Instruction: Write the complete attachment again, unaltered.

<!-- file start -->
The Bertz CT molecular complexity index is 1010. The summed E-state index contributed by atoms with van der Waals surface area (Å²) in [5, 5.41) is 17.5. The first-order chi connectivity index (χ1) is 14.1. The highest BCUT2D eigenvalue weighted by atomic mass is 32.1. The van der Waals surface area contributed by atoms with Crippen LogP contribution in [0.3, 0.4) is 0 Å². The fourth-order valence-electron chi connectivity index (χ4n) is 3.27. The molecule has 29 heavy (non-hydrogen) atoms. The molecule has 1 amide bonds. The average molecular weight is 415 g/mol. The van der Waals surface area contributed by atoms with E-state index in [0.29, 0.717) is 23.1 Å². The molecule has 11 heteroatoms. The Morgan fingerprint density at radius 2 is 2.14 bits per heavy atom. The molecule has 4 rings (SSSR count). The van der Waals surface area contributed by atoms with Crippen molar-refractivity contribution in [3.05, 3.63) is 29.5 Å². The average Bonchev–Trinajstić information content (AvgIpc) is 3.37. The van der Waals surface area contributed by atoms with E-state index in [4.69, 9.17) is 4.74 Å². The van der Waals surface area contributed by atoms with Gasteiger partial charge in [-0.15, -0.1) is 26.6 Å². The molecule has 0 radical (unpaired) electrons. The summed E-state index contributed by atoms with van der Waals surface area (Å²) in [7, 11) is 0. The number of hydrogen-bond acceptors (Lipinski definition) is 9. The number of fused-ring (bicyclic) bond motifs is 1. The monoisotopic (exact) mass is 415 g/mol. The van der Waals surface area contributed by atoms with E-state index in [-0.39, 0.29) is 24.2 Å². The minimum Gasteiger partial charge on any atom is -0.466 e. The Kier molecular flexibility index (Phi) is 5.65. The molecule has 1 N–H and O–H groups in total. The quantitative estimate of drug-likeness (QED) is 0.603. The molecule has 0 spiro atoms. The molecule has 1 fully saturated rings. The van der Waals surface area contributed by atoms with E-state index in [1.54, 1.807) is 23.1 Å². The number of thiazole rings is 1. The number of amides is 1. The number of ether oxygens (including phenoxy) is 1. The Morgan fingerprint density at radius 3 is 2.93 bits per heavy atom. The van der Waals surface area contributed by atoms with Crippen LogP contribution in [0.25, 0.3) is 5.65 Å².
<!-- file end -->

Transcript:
The Bertz CT molecular complexity index is 1010. The summed E-state index contributed by atoms with van der Waals surface area (Å²) in [5, 5.41) is 17.5. The first-order chi connectivity index (χ1) is 14.1. The highest BCUT2D eigenvalue weighted by atomic mass is 32.1. The van der Waals surface area contributed by atoms with Crippen LogP contribution in [0.3, 0.4) is 0 Å². The fourth-order valence-electron chi connectivity index (χ4n) is 3.27. The molecule has 29 heavy (non-hydrogen) atoms. The molecule has 1 amide bonds. The average molecular weight is 415 g/mol. The van der Waals surface area contributed by atoms with E-state index in [0.29, 0.717) is 23.1 Å². The molecule has 11 heteroatoms. The Morgan fingerprint density at radius 2 is 2.14 bits per heavy atom. The molecule has 4 rings (SSSR count). The van der Waals surface area contributed by atoms with Crippen molar-refractivity contribution in [3.05, 3.63) is 29.5 Å². The average Bonchev–Trinajstić information content (AvgIpc) is 3.37. The van der Waals surface area contributed by atoms with E-state index in [4.69, 9.17) is 4.74 Å². The van der Waals surface area contributed by atoms with Gasteiger partial charge in [-0.15, -0.1) is 26.6 Å². The molecule has 0 radical (unpaired) electrons. The summed E-state index contributed by atoms with van der Waals surface area (Å²) in [7, 11) is 0. The number of hydrogen-bond acceptors (Lipinski definition) is 9. The number of fused-ring (bicyclic) bond motifs is 1. The monoisotopic (exact) mass is 415 g/mol. The van der Waals surface area contributed by atoms with E-state index in [-0.39, 0.29) is 24.2 Å². The minimum Gasteiger partial charge on any atom is -0.466 e. The Kier molecular flexibility index (Phi) is 5.65. The molecule has 1 N–H and O–H groups in total. The quantitative estimate of drug-likeness (QED) is 0.603. The molecule has 0 spiro atoms. The molecule has 1 fully saturated rings. The van der Waals surface area contributed by atoms with E-state index in [1.54, 1.807) is 23.1 Å². The number of thiazole rings is 1. The number of amides is 1. The number of ether oxygens (including phenoxy) is 1. The Morgan fingerprint density at radius 3 is 2.93 bits per heavy atom. The van der Waals surface area contributed by atoms with Crippen LogP contribution in [0.25, 0.3) is 5.65 Å².